Society & technology

The end of capitalism has begun

“Today there is no pressure from the workforce, and the technology at the centre of this innovation wave does not demand the creation of higher-consumer spending, or the re‑employment of the old workforce in new jobs. Information is a machine for grinding the price of things lower and slashing the work time needed to support life on the planet.”

Stop Googling. Let’s Talk.

“Studies of conversation both in the laboratory and in natural settings show that when two people are talking, the mere presence of a phone on a table between them or in the periphery of their vision changes both what they talk about and the degree of connection they feel. People keep the conversation on topics where they won’t mind being interrupted.”

The decline of the phone call

“But when it comes to taking phone calls and not making them, nobody seems to have admitted that using the telephone today is a different material experience than it was 20 or 30 (or 50) years ago, not just a different social experience. That’s not just because our phones have also become fancy two-way pagers with keyboards, but also because they’ve become much crappier phones.”

A 21st-Century Migrant’s Essentials: Food, Shelter, Smartphone

“For those traveling today, the prices charged by traffickers have gone down by about half since the beginning of the conflict, Mr. Ali said. The only part of the journey that most migrants still pay traffickers for, he said, is the crossing from Turkey to Greece. Many migrants now feel able to make the rest of the journey on their own with a GPS-equipped smartphone and without paying traffickers.”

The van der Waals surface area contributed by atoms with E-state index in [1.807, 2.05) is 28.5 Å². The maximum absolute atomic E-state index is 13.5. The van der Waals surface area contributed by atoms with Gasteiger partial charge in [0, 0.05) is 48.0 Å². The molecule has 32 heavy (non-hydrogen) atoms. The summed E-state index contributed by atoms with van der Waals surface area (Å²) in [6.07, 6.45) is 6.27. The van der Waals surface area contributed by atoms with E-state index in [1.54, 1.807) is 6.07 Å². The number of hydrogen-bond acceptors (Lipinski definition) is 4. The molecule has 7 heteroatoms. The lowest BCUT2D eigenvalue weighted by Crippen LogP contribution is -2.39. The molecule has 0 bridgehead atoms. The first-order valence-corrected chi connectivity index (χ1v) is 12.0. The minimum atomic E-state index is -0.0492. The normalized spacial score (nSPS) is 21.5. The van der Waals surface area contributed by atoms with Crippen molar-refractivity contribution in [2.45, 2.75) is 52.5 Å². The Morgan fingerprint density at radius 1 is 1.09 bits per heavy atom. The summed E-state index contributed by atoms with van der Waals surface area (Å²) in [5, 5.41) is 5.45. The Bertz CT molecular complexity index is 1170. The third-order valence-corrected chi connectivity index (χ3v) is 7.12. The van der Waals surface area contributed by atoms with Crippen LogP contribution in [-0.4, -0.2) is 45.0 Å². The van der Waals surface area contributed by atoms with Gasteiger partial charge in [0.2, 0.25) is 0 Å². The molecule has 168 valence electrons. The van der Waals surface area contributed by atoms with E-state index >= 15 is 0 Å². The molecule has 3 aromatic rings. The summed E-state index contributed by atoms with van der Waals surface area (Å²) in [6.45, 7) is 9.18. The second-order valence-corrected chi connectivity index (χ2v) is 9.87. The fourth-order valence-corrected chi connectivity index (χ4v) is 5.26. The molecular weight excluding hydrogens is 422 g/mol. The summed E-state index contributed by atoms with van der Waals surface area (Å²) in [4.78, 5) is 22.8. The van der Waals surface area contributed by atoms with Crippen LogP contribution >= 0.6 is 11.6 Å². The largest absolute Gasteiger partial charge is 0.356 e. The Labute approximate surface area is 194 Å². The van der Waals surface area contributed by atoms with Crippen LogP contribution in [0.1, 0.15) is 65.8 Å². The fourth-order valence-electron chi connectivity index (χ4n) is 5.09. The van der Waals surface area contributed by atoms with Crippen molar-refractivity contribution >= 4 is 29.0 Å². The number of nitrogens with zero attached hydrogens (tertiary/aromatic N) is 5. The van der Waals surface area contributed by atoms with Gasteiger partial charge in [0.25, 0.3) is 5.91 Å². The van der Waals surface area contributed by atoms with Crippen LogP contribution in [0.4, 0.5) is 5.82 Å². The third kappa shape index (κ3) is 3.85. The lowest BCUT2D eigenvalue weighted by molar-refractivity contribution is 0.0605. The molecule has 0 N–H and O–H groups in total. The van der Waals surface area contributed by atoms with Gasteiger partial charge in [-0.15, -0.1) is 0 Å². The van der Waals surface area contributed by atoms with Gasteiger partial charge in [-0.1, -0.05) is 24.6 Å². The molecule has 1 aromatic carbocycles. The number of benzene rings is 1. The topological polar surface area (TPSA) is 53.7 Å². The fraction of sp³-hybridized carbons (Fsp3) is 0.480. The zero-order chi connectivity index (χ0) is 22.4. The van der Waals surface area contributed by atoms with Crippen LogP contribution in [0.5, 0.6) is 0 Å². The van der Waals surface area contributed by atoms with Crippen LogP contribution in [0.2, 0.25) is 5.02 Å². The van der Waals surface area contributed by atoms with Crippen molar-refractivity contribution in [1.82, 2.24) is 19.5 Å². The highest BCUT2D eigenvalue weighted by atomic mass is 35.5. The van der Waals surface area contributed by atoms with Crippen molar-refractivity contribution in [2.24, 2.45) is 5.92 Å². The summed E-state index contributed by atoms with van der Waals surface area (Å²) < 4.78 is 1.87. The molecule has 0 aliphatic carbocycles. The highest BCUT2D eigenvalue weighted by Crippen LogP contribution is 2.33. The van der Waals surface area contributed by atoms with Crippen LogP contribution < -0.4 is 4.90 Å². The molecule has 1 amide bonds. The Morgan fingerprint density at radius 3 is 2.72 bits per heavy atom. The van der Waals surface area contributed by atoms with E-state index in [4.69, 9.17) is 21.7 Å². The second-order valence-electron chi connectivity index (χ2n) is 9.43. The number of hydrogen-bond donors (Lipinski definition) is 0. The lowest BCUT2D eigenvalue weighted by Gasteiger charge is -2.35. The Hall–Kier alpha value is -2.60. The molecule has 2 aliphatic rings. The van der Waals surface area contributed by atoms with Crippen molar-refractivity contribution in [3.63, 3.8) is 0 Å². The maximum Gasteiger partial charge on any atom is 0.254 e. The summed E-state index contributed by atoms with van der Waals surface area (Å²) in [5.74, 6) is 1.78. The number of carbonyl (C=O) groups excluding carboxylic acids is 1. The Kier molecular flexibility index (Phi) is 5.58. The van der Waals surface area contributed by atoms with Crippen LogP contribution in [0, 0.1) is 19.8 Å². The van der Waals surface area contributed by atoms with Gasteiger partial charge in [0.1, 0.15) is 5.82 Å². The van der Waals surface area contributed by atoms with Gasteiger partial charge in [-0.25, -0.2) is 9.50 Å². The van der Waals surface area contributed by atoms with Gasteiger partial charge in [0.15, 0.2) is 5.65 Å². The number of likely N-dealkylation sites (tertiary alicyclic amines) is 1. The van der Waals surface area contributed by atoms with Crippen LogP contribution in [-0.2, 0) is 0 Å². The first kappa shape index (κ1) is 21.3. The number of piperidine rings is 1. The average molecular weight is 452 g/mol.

Amanda Palmer: why fans choose to pay artists they love

“In street terms: locking up Internet content is the equivalent of issuing mandatory ball-gags for street musicians to be worn until an interested passer-by brokers a deal with a middleman who has a permit to remove the ball-gag, release the musician for a few minutes to play a song, after which point the hands are tied up again and the ball-gag goes back in the mouth.”

The Iran I Saw

“All of this means Iranians have unprecedented access to the world around them. It means they have much of the same knowledge at their fingertips that we do, practically for free. It means that an entirely new demographic is sharing ideas and digitally collaborating with each other.”

How Uber Is Changing Life For Women In Saudi Arabia

“Before Uber came to the country—it currently operates in Jeddah and Dammam, in addition to Riyadh—women relied on private drivers (if they could afford them) or the limo companies that Uber now works with (for regulatory reasons, Uber in Saudi Arabia does not work with contracted drivers using their own cars—all Uber rides go through existing companies). ”

Design/product process

Why You Should Always Write Down Your Bad Ideas